Scotland’s Killing Fields: Drugs Related Deaths Shock The Nation

David wakes around 6:30, showers, fixes breakfast, and takes off for work. A former drug addict, he is the first to admit that he is one of the lucky ones.

When David was using drugs, he would neglect washing for days, and never brush his teeth. Addicts, he told me, would blame Methadone (a medication used to block cravings) for losing their teeth, but, he had added, addicts don’t care about themselves.

“Unless I had drugs,” he revealed, “I had no motivation to do anything.”

David, from Glasgow, grew up on a housing estate in the north of the city, and started taking drugs when he was 14.

“From where I came from,” he explained, “it was quite a traditional journey into drugs, with cannabis, with things like solvents, stuff like that.”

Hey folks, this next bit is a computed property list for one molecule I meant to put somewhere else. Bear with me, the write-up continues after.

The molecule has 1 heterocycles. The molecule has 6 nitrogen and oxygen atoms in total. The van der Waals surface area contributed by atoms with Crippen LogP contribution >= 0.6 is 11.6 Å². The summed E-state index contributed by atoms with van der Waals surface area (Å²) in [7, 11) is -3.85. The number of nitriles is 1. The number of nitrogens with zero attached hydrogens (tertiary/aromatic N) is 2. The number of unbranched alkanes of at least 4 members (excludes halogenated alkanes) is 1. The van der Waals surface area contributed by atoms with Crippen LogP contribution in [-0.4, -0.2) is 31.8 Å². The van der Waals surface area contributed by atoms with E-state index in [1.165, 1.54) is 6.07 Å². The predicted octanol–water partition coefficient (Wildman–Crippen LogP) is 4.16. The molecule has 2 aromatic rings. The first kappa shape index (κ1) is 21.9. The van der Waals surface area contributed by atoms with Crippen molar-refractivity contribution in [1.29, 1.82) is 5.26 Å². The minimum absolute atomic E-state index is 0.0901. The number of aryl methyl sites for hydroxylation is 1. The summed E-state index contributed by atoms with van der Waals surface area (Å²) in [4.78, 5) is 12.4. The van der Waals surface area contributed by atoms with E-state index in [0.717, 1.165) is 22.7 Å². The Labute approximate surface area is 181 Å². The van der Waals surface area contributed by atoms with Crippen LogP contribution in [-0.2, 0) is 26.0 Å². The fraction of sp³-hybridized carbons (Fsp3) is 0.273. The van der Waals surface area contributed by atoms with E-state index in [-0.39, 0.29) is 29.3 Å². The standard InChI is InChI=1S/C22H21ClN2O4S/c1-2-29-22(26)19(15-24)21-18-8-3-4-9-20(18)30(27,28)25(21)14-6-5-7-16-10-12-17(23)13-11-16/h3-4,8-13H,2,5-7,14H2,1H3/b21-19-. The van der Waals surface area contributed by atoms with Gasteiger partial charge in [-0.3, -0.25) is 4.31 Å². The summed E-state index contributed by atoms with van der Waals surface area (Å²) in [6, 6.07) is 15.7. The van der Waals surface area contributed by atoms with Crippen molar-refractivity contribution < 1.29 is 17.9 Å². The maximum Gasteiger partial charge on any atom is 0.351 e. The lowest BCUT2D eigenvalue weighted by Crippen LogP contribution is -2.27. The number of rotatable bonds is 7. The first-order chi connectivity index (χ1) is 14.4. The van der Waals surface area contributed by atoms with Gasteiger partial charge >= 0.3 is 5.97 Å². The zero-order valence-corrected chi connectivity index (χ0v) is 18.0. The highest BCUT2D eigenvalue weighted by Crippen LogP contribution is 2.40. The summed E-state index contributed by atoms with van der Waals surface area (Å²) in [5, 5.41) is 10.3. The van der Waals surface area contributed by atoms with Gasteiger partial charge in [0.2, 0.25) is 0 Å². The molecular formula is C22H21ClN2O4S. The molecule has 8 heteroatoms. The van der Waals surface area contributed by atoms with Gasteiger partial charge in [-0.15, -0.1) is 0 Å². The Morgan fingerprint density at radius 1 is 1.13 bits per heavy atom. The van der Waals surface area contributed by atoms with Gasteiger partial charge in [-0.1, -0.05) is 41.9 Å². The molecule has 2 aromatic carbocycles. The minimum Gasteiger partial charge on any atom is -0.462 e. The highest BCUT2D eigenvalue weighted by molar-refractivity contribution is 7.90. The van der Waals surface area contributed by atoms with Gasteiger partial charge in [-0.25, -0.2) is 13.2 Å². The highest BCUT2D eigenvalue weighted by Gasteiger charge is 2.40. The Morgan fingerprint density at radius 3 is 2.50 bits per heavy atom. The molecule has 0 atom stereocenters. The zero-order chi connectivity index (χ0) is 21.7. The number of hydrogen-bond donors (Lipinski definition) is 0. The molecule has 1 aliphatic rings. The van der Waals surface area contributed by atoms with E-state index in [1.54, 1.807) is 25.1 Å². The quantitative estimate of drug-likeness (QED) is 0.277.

‘Traditional’ makes it sound like some sort of perverse, Scottish, adolescent rite of passage. But these are youngsters, predominantly, from sprawling council estates, where poverty is rife and grinding struggle a soul-destroying aspect of everyday existence.

So-called ‘schemes’, senses of a real and tangible future, and with that, hope, are almost non-existent. To have aspirations, David informed me, was not the norm. The escape into drugs is killing people in increasingly high numbers.

Figures released on July 16 revealed that the drug related death (DRD) rate in Scotland was by far the highest in Europe, even outnumbernig the USA.